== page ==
A rocket launched by Astra aerospace company shut down early, failing to deliver its payloads into orbit
The privately launched rocket that was supposed to deliver two NASA satellites into orbit malfunctioned shortly after takeoff on Sunday, failing to complete its mission and losing expensive US space agency payloads for the second time this year.
“The upper stage shut down early, and we did not deliver the payloads to orbit,” aerospace contractor Astra said on Sunday. “We have shared our regrets with NASA and the payload team. More information will be provided after we complete a full data review.”
The Tropics-1 rocket was launched from Cape Canaveral, Florida, carrying two small NASA satellites that were part of a $40 million US project aimed at improving hurricane forecasts. It reached space, but the upper-stage engine shut down before reaching the horizontal velocity needed to achieve low-earth orbit.
Video footage of the flight showed a flash from the engine’s exhaust as it apparently shut down about one minute ahead of schedule. The rocket then appeared to tumble before the livestream video feed was cut off.
Looks like engine shutdown early, Tropics is headed for the ocean. pic.twitter.com/LiBAhwHqgN
— Scott Manley (@DJSnM) June 12, 2022
Astra has conducted seven launches of its Venture-class rocket, and Sunday’s malfunction marked the fifth failure. A rocket launched in February spun out of control and fell to Earth, destroying four small NASA satellites. Like the latest launch, the February launch involved shoebox-sized satellites and a relatively small, low-cost delivery vehicle.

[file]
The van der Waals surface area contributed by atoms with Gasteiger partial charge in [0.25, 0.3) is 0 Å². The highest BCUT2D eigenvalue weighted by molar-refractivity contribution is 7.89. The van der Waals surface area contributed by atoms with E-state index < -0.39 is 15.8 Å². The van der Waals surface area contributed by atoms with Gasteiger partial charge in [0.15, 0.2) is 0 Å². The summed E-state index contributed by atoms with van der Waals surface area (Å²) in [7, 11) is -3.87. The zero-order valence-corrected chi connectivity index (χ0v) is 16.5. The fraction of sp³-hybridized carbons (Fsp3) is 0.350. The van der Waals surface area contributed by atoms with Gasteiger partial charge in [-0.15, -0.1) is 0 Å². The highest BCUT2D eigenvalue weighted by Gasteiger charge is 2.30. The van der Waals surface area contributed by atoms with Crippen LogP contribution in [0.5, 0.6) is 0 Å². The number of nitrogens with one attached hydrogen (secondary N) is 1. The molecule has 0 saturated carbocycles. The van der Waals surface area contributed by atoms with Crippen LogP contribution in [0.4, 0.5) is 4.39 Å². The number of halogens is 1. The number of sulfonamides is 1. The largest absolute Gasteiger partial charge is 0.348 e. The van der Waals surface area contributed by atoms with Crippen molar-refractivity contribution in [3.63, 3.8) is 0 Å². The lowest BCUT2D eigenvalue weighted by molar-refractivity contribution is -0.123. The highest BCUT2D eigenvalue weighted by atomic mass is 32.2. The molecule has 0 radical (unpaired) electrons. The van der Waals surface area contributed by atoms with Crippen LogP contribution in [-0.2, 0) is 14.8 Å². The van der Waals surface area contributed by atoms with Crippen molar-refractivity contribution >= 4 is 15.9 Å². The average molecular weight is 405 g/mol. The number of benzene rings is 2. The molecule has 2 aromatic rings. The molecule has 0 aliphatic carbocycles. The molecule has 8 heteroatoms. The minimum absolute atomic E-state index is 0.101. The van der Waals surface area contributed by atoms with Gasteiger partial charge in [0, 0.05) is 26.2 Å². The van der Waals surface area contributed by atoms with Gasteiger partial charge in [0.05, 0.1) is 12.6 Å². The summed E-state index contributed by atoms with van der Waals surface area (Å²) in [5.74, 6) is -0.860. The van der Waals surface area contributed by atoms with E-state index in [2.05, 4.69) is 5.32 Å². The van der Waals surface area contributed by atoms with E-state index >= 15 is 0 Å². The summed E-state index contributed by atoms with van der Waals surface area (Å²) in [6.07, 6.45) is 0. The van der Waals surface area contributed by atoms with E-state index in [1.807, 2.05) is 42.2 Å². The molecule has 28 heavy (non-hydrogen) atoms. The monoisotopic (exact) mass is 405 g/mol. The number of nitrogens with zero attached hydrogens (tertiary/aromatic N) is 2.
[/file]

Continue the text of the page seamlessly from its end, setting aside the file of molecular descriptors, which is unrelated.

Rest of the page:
— Thomas Zurbuchen (@Dr_ThomasZ) June 12, 2022
“Although today’s launch with Astra did not go as planned, the mission offered a great opportunity for new science and launch capabilities,” NASA science chief Thomas Zurbuchen said. He added, “Even though we are disappointed right now, we know there is value in taking risks in our overall NASA science portfolio because innovation is required for us to lead.”
NASA’s hurricane project called for launching two cubesats on each of three rocket launches. The idea was to deliver the satellites into three different orbital planes to enable updated analysis of tropical storms every 45 to 50 minutes, making it easier to predict changes in intensification and tracking. Currently, forecasters have to wait four to six hours for the next storm-monitoring satellite to fly by.
If the other four cubesats are delivered into orbit successfully, NASA will still be able to speed up monitoring of developing storms, but not to the extent expected with six satellites. NASA is reportedly paying about $32 million for development and testing of the cubesats, long with $8 million for the Astra launches.